Mr. Robert Atkins (Preston, North)

Is my right hon. Friend aware that the people of Preston will understand and support, as I do, the policy that he has enunciated, provided that he can assure me on two matters? First, can he take steps to improve the chances of Preston and other places in getting European moneys, to which they are entitled, when assisted area status is taken away? Secondly, is my right hon. Friend or his Department prepared to support profitable and expert projects such as the P110 at British Aerospace?

Mr. Jenkin

My hon. Friend knows that the European development fund moneys are confined to areas of the country that qualify for assisted area status. Of course, other European moneys under the European social fund, the European Investment Bank, and the non-quota section of the European regional development fund can be available for areas outside the assisted areas. I shall bear in mind what my hon. Friend has said about that matter. He mentioned high technology projects, for example, the aircraft proposals, for which launch aid is being sought. My right hon. and hon. Friends and I are considering those matters. Decisions will be announced in due course.

Mr. Jack Straw (Blackburn)

Is the Secretary of State aware that his decision today will be treated with anger and incomprehension by thousands of people in North-East Lancashire, whose lives have been ruined by the Government's catastrophic policies? Is he aware that there are 13 assisted areas with lower unemployment rates than Blackburn and that in the past two months unemployment in Blackburn has risen by 900 and now stands at over 10,000? What reason is there, apart from political chicanery, for the Government denying assisted area status to the whole of North-East Lancashire, apart from Rossendale, when the Government have continued to give it to Blackpool, which has a lower unemployment rate?

Mr. Jenkin

The hon. Gentleman does his case no good by using exaggerated language. I utterly refute his final suggestion. The changes that I have announced have benefited constituencies represented by members of every political party. The hon. Gentleman referred to the North-East Lancashire development area, which is covered by the North East Lancashire Development Association. I considered extremely carefully the representations that NELDA made to me, but I was not persuaded that it would be right to depart from the policy pursued by successive Governments—that we decide regional policy on the basis of travel-to-work areas. We must look at individual areas and their history and future prospects, taking everything into account. It is for that reason that we felt that Rossendale stood out as an area that needed to retain assisted area status.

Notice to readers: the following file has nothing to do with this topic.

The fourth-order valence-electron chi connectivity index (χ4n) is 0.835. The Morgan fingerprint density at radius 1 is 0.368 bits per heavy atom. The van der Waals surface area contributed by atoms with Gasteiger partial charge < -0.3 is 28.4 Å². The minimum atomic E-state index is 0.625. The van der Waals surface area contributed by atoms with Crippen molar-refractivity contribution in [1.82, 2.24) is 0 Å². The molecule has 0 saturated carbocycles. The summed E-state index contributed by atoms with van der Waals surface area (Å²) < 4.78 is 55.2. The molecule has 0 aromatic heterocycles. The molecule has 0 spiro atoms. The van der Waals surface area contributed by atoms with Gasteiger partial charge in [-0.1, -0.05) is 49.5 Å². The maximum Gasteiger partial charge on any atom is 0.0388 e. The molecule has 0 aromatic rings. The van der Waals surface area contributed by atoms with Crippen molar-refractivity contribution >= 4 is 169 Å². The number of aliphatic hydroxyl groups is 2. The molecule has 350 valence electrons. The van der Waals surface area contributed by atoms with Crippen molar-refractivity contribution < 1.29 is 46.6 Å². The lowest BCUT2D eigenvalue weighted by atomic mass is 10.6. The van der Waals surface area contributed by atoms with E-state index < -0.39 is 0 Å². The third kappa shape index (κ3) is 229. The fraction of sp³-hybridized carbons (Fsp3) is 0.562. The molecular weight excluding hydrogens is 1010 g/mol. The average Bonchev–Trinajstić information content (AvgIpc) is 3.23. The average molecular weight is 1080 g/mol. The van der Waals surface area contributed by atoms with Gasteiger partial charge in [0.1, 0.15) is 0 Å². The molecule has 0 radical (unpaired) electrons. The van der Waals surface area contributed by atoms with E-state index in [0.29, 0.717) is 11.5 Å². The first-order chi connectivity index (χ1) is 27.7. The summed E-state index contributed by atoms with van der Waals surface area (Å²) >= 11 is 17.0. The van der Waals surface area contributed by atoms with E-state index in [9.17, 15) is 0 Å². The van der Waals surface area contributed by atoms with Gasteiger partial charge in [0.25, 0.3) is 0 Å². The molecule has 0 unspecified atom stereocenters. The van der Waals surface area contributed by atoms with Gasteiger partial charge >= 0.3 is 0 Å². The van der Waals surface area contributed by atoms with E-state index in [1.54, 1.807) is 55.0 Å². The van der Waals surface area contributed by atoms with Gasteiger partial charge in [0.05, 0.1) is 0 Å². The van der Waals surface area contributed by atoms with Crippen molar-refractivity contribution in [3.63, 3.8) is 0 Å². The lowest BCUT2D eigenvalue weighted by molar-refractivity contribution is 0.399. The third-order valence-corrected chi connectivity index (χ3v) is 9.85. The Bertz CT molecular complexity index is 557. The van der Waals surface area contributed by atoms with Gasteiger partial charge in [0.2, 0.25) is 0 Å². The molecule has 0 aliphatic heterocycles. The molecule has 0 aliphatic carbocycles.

I understand the anxiety that the level of unemployment in Blackburn causes the hon. Gentleman, but it is below the average for intermediate areas as a whole. With regard to the area on the Fylde coast, the House will have noticed that we have announced no futher downgradings anywhere. The relative levels of unemployment vary from year to year. They were high on the Fylde coast in 1979. Because it would have been necessary to give at least a year's notice of further downgrading, the Government decided as a matter of policy that the review would not involve any further downgrading.

Mr. Alec Woodall (Hemsworth)

On a point of order, Mr. Speaker. I am in difficulty because I do not wish in any way to criticise you, Mr. Speaker, but in the statement there has been not one mention of crumbs or anything else for Yorkshire and Humberside and not one Yorkshire Member has been called to ask the Secretary of State a question. In Yorkshire and Humberside, especially in my constituency, there are some of the worst unemployment spots in the country. We have not had a chance to question the Secretary of State, which is disgraceful. It is time that the Government did something for Yorkshire.

Several hon. Members


Mr. Speaker